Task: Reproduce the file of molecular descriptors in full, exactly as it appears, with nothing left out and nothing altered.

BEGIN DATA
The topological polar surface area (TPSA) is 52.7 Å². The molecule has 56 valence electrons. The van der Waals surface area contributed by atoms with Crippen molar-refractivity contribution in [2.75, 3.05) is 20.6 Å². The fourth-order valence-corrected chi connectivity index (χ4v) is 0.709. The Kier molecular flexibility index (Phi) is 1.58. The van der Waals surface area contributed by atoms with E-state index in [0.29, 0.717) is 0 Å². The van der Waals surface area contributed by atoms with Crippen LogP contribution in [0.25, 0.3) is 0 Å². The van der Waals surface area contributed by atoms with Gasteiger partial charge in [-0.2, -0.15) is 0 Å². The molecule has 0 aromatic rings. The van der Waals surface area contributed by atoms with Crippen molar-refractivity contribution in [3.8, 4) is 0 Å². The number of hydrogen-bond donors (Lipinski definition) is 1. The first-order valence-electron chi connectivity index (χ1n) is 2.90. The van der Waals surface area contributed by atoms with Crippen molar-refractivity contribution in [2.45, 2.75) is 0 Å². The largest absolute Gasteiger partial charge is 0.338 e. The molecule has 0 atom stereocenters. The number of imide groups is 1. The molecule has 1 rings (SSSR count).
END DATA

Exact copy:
The topological polar surface area (TPSA) is 52.7 Å². The molecule has 56 valence electrons. The van der Waals surface area contributed by atoms with Crippen molar-refractivity contribution in [2.75, 3.05) is 20.6 Å². The fourth-order valence-corrected chi connectivity index (χ4v) is 0.709. The Kier molecular flexibility index (Phi) is 1.58. The van der Waals surface area contributed by atoms with E-state index in [0.29, 0.717) is 0 Å². The van der Waals surface area contributed by atoms with Crippen LogP contribution in [0.25, 0.3) is 0 Å². The van der Waals surface area contributed by atoms with Gasteiger partial charge in [-0.2, -0.15) is 0 Å². The molecule has 0 aromatic rings. The van der Waals surface area contributed by atoms with Crippen molar-refractivity contribution in [3.8, 4) is 0 Å². The number of hydrogen-bond donors (Lipinski definition) is 1. The first-order valence-electron chi connectivity index (χ1n) is 2.90. The van der Waals surface area contributed by atoms with Crippen molar-refractivity contribution in [2.45, 2.75) is 0 Å². The largest absolute Gasteiger partial charge is 0.338 e. The molecule has 0 atom stereocenters. The number of imide groups is 1. The molecule has 1 rings (SSSR count).